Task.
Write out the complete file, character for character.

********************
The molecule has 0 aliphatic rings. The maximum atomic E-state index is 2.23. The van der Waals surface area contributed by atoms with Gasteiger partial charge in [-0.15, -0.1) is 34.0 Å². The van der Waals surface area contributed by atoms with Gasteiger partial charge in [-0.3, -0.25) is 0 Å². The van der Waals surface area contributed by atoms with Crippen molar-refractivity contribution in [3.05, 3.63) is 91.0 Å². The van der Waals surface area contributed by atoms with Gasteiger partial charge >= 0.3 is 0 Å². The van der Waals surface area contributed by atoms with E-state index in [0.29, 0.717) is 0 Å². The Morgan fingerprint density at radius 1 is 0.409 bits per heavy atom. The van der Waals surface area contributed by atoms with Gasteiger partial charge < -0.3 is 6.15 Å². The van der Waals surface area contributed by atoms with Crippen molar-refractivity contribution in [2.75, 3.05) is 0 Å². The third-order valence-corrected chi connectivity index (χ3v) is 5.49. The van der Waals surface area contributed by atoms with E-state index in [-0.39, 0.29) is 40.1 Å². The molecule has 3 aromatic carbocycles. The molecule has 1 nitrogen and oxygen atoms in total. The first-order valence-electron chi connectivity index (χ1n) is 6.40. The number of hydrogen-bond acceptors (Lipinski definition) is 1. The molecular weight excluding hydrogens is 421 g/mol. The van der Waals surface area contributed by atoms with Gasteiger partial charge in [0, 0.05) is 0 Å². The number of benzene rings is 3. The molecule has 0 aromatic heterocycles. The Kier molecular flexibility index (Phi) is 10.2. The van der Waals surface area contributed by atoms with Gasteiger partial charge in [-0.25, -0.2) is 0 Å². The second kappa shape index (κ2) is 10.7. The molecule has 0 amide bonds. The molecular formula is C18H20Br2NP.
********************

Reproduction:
The molecule has 0 aliphatic rings. The maximum atomic E-state index is 2.23. The van der Waals surface area contributed by atoms with Gasteiger partial charge in [-0.15, -0.1) is 34.0 Å². The van der Waals surface area contributed by atoms with Gasteiger partial charge in [-0.3, -0.25) is 0 Å². The van der Waals surface area contributed by atoms with Crippen molar-refractivity contribution in [3.05, 3.63) is 91.0 Å². The van der Waals surface area contributed by atoms with Gasteiger partial charge >= 0.3 is 0 Å². The van der Waals surface area contributed by atoms with E-state index in [0.29, 0.717) is 0 Å². The Morgan fingerprint density at radius 1 is 0.409 bits per heavy atom. The van der Waals surface area contributed by atoms with Gasteiger partial charge < -0.3 is 6.15 Å². The van der Waals surface area contributed by atoms with Crippen molar-refractivity contribution in [2.75, 3.05) is 0 Å². The third-order valence-corrected chi connectivity index (χ3v) is 5.49. The van der Waals surface area contributed by atoms with E-state index in [-0.39, 0.29) is 40.1 Å². The molecule has 3 aromatic carbocycles. The molecule has 1 nitrogen and oxygen atoms in total. The first-order valence-electron chi connectivity index (χ1n) is 6.40. The number of hydrogen-bond acceptors (Lipinski definition) is 1. The molecular weight excluding hydrogens is 421 g/mol. The van der Waals surface area contributed by atoms with Gasteiger partial charge in [0, 0.05) is 0 Å². The number of benzene rings is 3. The molecule has 0 aromatic heterocycles. The Kier molecular flexibility index (Phi) is 10.2. The van der Waals surface area contributed by atoms with Gasteiger partial charge in [-0.25, -0.2) is 0 Å². The second kappa shape index (κ2) is 10.7. The molecule has 0 amide bonds. The molecular formula is C18H20Br2NP.